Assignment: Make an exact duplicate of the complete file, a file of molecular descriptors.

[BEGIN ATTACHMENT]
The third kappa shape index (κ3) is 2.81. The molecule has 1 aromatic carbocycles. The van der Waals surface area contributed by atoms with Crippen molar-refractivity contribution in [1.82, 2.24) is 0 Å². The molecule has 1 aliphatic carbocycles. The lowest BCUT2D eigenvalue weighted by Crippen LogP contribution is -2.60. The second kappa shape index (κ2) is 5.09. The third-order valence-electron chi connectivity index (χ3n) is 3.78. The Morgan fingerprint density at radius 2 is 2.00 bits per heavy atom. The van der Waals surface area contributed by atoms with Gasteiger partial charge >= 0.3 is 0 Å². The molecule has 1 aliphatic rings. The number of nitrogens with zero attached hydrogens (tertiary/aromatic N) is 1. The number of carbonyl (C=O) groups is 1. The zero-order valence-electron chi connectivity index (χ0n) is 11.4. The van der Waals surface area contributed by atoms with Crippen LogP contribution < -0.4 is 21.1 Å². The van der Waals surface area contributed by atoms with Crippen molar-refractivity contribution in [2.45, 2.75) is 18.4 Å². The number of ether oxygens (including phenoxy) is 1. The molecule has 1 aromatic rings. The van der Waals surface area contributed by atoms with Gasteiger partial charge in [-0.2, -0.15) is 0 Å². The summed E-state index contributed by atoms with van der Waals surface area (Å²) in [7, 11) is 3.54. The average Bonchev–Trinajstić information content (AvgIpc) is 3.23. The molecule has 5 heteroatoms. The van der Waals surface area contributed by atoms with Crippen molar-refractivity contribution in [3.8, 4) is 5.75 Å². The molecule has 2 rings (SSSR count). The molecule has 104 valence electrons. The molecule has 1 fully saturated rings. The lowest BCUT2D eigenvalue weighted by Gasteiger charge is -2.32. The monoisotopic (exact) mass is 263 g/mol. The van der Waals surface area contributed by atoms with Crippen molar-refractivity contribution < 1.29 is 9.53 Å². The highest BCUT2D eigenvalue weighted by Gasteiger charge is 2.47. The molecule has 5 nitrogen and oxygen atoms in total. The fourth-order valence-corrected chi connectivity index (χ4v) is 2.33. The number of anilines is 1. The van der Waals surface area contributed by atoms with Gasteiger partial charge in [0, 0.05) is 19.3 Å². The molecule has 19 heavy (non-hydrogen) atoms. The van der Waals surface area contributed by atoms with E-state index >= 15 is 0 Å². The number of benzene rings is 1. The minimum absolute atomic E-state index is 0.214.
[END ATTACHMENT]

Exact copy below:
The third kappa shape index (κ3) is 2.81. The molecule has 1 aromatic carbocycles. The van der Waals surface area contributed by atoms with Crippen molar-refractivity contribution in [1.82, 2.24) is 0 Å². The molecule has 1 aliphatic carbocycles. The lowest BCUT2D eigenvalue weighted by Crippen LogP contribution is -2.60. The second kappa shape index (κ2) is 5.09. The third-order valence-electron chi connectivity index (χ3n) is 3.78. The Morgan fingerprint density at radius 2 is 2.00 bits per heavy atom. The van der Waals surface area contributed by atoms with Gasteiger partial charge >= 0.3 is 0 Å². The molecule has 1 aliphatic rings. The number of nitrogens with zero attached hydrogens (tertiary/aromatic N) is 1. The number of carbonyl (C=O) groups is 1. The zero-order valence-electron chi connectivity index (χ0n) is 11.4. The van der Waals surface area contributed by atoms with Crippen LogP contribution < -0.4 is 21.1 Å². The van der Waals surface area contributed by atoms with Crippen molar-refractivity contribution in [2.45, 2.75) is 18.4 Å². The number of ether oxygens (including phenoxy) is 1. The molecule has 1 aromatic rings. The van der Waals surface area contributed by atoms with Gasteiger partial charge in [-0.2, -0.15) is 0 Å². The summed E-state index contributed by atoms with van der Waals surface area (Å²) in [7, 11) is 3.54. The average Bonchev–Trinajstić information content (AvgIpc) is 3.23. The molecule has 5 heteroatoms. The van der Waals surface area contributed by atoms with Crippen molar-refractivity contribution in [3.8, 4) is 5.75 Å². The molecule has 2 rings (SSSR count). The molecule has 104 valence electrons. The molecule has 1 fully saturated rings. The lowest BCUT2D eigenvalue weighted by Gasteiger charge is -2.32. The monoisotopic (exact) mass is 263 g/mol. The van der Waals surface area contributed by atoms with Crippen molar-refractivity contribution < 1.29 is 9.53 Å². The highest BCUT2D eigenvalue weighted by Gasteiger charge is 2.47. The molecule has 5 nitrogen and oxygen atoms in total. The fourth-order valence-corrected chi connectivity index (χ4v) is 2.33. The number of anilines is 1. The van der Waals surface area contributed by atoms with Gasteiger partial charge in [0, 0.05) is 19.3 Å². The molecule has 19 heavy (non-hydrogen) atoms. The van der Waals surface area contributed by atoms with E-state index >= 15 is 0 Å². The number of benzene rings is 1. The minimum absolute atomic E-state index is 0.214.